RAMMB Satellite Case Studies

The "Surprise" East Coast Winter Storm of 24-26 January 2000

On 24-26 January 2000, the East Coast of the U.S. was covered with snow produced by a low pressure system (central pressure below 980 mb on the 25th) which moved along the coast from South Carolina to New England. Twelve states (NC, SC, VA, WV, MD, PA, VT, NJ, DE, CT, MA, and NH) had reports of 6 or more inches of snow, with a record 20.3 inches falling in Raleigh-Durham, NC. Wind speeds at or above 30 kt were reported at numerous Atlantic buoys. This "Surprise Winter Storm" was not well forecast by the numerical models (see forecast model details), which impeded the efforts of forecasters to stay on top of the situation during its early stages.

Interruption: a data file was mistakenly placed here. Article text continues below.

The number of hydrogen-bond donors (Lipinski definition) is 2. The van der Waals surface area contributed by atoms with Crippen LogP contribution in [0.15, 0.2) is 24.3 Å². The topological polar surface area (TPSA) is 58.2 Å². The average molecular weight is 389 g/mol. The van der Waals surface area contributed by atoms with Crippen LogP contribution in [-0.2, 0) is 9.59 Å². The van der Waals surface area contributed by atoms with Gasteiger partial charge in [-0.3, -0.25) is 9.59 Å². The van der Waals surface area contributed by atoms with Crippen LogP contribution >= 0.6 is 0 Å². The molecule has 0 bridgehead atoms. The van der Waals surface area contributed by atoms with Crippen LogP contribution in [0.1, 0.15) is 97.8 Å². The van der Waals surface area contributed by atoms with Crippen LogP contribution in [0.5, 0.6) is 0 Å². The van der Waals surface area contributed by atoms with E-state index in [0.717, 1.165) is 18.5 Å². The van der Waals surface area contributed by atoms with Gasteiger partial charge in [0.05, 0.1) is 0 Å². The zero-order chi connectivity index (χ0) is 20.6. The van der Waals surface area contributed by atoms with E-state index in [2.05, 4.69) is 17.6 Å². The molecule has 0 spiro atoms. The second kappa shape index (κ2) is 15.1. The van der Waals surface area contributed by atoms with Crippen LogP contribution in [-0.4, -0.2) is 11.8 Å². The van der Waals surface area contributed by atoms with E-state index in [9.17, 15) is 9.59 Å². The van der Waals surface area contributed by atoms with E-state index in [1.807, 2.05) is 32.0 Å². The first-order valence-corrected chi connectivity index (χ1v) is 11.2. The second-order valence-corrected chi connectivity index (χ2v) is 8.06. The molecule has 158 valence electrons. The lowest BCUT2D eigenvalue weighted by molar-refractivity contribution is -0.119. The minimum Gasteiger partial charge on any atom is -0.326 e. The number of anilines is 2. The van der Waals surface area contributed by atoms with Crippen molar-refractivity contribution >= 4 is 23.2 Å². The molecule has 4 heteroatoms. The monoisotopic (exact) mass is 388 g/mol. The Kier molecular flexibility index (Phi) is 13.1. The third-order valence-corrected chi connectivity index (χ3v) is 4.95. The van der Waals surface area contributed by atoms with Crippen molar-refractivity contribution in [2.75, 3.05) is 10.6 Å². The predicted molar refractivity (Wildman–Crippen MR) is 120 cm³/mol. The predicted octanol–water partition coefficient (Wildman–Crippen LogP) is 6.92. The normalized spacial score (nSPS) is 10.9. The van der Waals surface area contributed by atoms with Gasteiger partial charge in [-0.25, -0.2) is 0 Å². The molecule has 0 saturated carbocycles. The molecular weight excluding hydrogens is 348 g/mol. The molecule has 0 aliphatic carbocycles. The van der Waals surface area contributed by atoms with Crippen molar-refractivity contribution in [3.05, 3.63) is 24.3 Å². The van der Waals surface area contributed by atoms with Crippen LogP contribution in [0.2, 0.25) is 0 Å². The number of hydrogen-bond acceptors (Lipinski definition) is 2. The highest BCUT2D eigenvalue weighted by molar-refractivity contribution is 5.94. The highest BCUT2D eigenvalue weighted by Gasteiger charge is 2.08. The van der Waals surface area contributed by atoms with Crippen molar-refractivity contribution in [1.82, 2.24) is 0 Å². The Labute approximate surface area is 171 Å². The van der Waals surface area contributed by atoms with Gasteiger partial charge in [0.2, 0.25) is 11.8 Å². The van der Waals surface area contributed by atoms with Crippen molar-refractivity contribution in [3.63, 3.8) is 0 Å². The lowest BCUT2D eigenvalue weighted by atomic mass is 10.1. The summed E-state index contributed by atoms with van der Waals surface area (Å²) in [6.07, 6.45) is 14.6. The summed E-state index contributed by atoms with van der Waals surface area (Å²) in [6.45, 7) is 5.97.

For more details about what the imagery can tell us about this major weather event , please visit the Cooperative Institute for Meteorological Satellite Studies' (CIMSS') website presentation.

The available GOES-8 dataset consists of some 550 files, covering the period from about 1200 UTC on 24 Jan. through 1245 UTC on 26 Jan. 2000. The file naming convention, yeardayhrmnsei08, can be interpreted as follows: year = 4-digit year; day = 3-digit Julian day; hr,mn, se = 2-digit-each hour, minute and second UTC associated with the image; i, or s as the case may be, = GOES Imager, or Sounder, data; and 08 = GOES-8 data source. The filename extensions denote the associated Imager channel number or, in the case of the Sounder, it is zero (.c00). The Imager channel number 1 (.c01) is the Visible; channel 3 (.c03) , the water vapor; and channel 4 (.c04) , the IR imagery.

These digital, McIDAS-formatted data are available by FTP through "canopus.cira.colostate.edu". Log in with "anonymous" and then provide your e- mail address as the password; the data are in the /00024_Ecst_Snow/ directory.